Chronic suppurative otitis media (CSOM) is still a significant health
problem in developing countries. Therefore, it was pertinent to determine
the local Malawian microbiology in order to guide adequate treatment,
avoid complications, and provide records for future reference.
The study sought to determine the CSOM-causing microorganisms at
Queen Elizabeth Central Hospital in Blantyre, Malawi, and establish their
relationship signs and symptoms, and with the demographic pattern of
This was a hospital-based cross-sectional descriptive study carried out at
the ENT outpatient clinic and the Microbiology Department of Queen
Elizabeth Central Hospital.The sample comprised 104 patients with
unilateral or bilateral active CSOM, who met the inclusion criteria. All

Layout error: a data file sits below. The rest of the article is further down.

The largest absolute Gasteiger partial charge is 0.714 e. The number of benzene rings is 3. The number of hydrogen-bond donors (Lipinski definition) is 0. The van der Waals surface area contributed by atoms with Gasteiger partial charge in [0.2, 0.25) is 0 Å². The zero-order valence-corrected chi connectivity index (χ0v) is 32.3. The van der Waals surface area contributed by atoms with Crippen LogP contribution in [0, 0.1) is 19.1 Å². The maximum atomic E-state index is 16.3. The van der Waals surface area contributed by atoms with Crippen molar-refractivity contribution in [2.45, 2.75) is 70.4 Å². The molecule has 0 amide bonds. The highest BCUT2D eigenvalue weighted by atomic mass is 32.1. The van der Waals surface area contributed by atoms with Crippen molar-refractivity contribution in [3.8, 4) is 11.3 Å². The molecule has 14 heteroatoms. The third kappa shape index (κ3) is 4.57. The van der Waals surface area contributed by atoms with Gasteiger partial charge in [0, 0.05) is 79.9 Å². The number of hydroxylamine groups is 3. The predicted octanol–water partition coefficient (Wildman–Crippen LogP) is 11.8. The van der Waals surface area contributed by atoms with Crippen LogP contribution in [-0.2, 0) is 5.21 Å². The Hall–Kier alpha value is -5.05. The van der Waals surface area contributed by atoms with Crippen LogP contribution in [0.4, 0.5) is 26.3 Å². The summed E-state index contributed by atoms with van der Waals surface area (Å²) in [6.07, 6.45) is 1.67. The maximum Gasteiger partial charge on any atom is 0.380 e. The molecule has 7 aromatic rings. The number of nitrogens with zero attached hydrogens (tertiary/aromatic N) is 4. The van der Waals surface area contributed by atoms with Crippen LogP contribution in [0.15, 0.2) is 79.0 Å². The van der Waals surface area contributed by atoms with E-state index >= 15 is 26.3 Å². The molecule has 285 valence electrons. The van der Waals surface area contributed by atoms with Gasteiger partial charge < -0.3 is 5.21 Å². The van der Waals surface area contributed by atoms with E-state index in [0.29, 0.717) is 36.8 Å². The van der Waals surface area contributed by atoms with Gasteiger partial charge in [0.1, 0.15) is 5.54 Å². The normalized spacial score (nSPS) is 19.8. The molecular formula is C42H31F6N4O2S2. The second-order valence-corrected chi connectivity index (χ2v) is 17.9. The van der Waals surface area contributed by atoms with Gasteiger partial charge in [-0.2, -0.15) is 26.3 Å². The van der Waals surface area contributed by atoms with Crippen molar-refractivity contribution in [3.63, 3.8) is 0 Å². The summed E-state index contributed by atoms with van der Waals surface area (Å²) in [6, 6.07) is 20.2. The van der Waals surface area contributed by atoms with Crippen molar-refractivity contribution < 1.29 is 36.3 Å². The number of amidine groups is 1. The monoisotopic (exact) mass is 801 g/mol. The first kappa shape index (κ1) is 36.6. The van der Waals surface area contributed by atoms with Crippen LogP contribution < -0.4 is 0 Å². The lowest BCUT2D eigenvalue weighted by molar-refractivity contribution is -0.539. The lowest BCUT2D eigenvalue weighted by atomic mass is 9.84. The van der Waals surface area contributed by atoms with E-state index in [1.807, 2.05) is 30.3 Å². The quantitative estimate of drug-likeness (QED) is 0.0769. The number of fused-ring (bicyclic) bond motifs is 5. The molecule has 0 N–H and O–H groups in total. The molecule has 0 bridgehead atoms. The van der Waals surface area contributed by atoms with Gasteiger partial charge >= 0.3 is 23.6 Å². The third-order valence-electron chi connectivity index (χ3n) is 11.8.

patients were evaluated through a detailed history and clinical examination.
Pus samples from draining ears were collected by aspiration with a sterile
pipette. The specimens were immediately sent for microbiological analysis.
Data were analyzed using SPSS.version 20.
The study found that
were the most prevalent aerobic bacteria, while
spp. were the commonest anaerobic
bacteria causing CSOM. These CSOM-causing microorganisms were
predominant among males aged 18 years and below. Some CSOMcausing
microorganisms were—significantly more so than the others—
characteristically associated with each of the following clinical features:
quantity of pus drainage, mode of onset, otalgia, hearing loss, location of
tympanic membrane perforation, and mucosal appearance.